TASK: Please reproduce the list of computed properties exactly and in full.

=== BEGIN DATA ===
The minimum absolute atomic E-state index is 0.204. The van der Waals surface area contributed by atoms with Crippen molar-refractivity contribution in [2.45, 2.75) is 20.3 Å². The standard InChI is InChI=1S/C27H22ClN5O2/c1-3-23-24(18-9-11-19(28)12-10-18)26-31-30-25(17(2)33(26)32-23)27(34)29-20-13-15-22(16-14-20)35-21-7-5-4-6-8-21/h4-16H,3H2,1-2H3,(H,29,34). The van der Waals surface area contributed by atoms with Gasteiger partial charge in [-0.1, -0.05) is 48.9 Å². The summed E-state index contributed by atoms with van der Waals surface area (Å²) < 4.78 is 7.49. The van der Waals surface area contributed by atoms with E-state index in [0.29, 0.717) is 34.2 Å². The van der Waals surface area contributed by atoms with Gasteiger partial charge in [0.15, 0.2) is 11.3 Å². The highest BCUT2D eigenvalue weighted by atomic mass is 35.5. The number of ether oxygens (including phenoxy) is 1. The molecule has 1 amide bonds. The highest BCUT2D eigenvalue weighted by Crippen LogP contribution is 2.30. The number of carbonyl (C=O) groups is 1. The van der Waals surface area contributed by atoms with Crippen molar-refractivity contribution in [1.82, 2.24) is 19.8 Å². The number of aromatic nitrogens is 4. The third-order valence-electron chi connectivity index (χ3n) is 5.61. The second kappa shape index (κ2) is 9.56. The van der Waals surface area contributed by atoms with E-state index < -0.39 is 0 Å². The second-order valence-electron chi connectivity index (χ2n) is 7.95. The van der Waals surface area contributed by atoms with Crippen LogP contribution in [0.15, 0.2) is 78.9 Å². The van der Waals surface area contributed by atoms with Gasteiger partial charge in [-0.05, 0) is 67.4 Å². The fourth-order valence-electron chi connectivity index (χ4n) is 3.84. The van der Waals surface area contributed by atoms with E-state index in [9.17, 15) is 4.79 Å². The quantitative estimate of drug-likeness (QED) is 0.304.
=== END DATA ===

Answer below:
The minimum absolute atomic E-state index is 0.204. The van der Waals surface area contributed by atoms with Crippen molar-refractivity contribution in [2.45, 2.75) is 20.3 Å². The standard InChI is InChI=1S/C27H22ClN5O2/c1-3-23-24(18-9-11-19(28)12-10-18)26-31-30-25(17(2)33(26)32-23)27(34)29-20-13-15-22(16-14-20)35-21-7-5-4-6-8-21/h4-16H,3H2,1-2H3,(H,29,34). The van der Waals surface area contributed by atoms with Gasteiger partial charge in [-0.1, -0.05) is 48.9 Å². The summed E-state index contributed by atoms with van der Waals surface area (Å²) < 4.78 is 7.49. The van der Waals surface area contributed by atoms with E-state index in [0.29, 0.717) is 34.2 Å². The van der Waals surface area contributed by atoms with Gasteiger partial charge in [0.15, 0.2) is 11.3 Å². The highest BCUT2D eigenvalue weighted by atomic mass is 35.5. The number of ether oxygens (including phenoxy) is 1. The molecule has 1 amide bonds. The highest BCUT2D eigenvalue weighted by Crippen LogP contribution is 2.30. The number of carbonyl (C=O) groups is 1. The van der Waals surface area contributed by atoms with Crippen molar-refractivity contribution in [1.82, 2.24) is 19.8 Å². The number of aromatic nitrogens is 4. The third-order valence-electron chi connectivity index (χ3n) is 5.61. The second kappa shape index (κ2) is 9.56. The van der Waals surface area contributed by atoms with E-state index < -0.39 is 0 Å². The second-order valence-electron chi connectivity index (χ2n) is 7.95. The van der Waals surface area contributed by atoms with Crippen LogP contribution in [0.15, 0.2) is 78.9 Å². The van der Waals surface area contributed by atoms with Gasteiger partial charge in [-0.05, 0) is 67.4 Å². The fourth-order valence-electron chi connectivity index (χ4n) is 3.84. The van der Waals surface area contributed by atoms with E-state index in [9.17, 15) is 4.79 Å². The quantitative estimate of drug-likeness (QED) is 0.304.